Scroll to navigation

NSS-MYHOSTNAME(8) nss-myhostname NSS-MYHOSTNAME(8)

NAME

nss-myhostname, libnss_myhostname.so.2 - Hostname resolution for the locally configured system hostname

SYNOPSIS

libnss_myhostname.so.2

DESCRIPTION

nss-myhostname is a plug-in module for the GNU Name Service Switch (NSS) functionality of the GNU C Library (glibc), primarily providing hostname resolution for the locally configured system hostname as returned by gethostname(2). The precise hostnames resolved by this module are:

•The local, configured hostname is resolved to all locally configured IP addresses ordered by their scope, or — if none are configured — the IPv4 address 127.0.0.2 (which is on the local loopback) and the IPv6 address ::1 (which is the local host).

•The hostnames "localhost" and "localhost.localdomain" (as well as any hostname ending in ".localhost" or ".localhost.localdomain") are resolved to the IP addresses 127.0.0.1 and ::1.

•The hostname "_gateway" is resolved to all current default routing gateway addresses, ordered by their metric. This assigns a stable hostname to the current gateway, useful for referencing it independently of the current network configuration state.

•The hostname "_outbound" is resolved to the local IPv4 and IPv6 addresses that are most likely used for communication with other hosts. This is determined by requesting a routing decision to the configured default gateways from the kernel and then using the local IP addresses selected by this decision. This hostname is only available if there is at least one local default gateway configured. This assigns a stable hostname to the local outbound IP addresses, useful for referencing them independently of the current network configuration state.

Various software relies on an always-resolvable local hostname. When using dynamic hostnames, this is traditionally achieved by patching /etc/hosts at the same time as changing the hostname. This is problematic since it requires a writable /etc/ file system and is fragile because the file might be edited by the administrator at the same time. With nss-myhostname enabled, changing /etc/hosts is unnecessary, and on many systems, the file becomes entirely optional.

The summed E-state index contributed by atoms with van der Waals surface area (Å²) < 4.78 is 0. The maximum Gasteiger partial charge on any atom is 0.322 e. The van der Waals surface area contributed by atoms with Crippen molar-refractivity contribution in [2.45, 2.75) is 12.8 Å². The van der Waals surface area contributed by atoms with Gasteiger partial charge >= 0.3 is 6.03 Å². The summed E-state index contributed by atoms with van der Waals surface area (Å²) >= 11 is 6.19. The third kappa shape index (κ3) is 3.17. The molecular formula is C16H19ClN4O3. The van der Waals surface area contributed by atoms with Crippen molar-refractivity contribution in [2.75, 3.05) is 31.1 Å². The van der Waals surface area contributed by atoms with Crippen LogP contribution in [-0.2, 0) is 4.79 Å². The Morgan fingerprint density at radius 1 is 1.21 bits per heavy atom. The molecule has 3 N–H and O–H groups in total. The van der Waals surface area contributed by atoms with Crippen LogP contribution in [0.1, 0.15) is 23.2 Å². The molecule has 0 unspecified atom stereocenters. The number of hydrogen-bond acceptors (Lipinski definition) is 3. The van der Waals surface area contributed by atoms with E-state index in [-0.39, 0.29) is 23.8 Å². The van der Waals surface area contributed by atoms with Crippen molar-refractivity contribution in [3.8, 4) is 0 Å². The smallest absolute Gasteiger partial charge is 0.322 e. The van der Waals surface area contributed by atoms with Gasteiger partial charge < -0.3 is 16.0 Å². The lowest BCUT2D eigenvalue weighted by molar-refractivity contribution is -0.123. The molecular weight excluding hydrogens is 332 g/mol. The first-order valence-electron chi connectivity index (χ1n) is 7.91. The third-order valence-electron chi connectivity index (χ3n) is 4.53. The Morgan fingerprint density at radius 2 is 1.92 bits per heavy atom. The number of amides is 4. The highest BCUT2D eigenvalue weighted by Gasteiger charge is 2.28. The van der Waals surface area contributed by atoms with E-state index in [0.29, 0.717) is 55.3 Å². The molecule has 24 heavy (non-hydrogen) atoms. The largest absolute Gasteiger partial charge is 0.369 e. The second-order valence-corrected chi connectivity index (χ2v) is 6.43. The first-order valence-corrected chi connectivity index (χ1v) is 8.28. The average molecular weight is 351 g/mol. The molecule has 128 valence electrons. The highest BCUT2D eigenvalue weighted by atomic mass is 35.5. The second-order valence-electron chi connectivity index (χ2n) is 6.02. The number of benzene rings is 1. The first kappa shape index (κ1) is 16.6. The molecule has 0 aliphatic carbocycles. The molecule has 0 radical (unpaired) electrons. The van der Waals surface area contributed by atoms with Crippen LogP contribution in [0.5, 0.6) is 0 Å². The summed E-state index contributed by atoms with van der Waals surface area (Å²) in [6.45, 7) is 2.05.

To activate the NSS modules, add "myhostname" to the line starting with "hosts:" in /etc/nsswitch.conf.

It is recommended to place "myhostname" after "file" and before "dns". This resolves well-known hostnames like "localhost" and the machine hostnames locally. It is consistent with the behaviour of nss-resolve, and still allows overriding via /etc/hosts.

Please keep in mind that nss-myhostname (and nss-resolve) also resolve in the other direction — from locally attached IP adresses to hostnames. If you rely on that lookup being provided by DNS, you might want to order things differently.

EXAMPLE

Here is an example /etc/nsswitch.conf file that enables nss-myhostname correctly:

passwd:         compat systemd
group:          compat [SUCCESS=merge] systemd
shadow:         compat systemd
gshadow:        files systemd
hosts:          mymachines resolve [!UNAVAIL=return] files myhostname dns
networks:       files
protocols:      db files
services:       db files
ethers:         db files
rpc:            db files
netgroup:       nis

To test, use glibc's getent tool:

$ getent ahosts `hostname`
::1       STREAM omega
::1       DGRAM
::1       RAW
127.0.0.2       STREAM
127.0.0.2       DGRAM
127.0.0.2       RAW

In this case, the local hostname is omega.

SEE ALSO

systemd(1), nss-systemd(8), nss-resolve(8), nss-mymachines(8), nsswitch.conf(5), getent(1)

systemd 249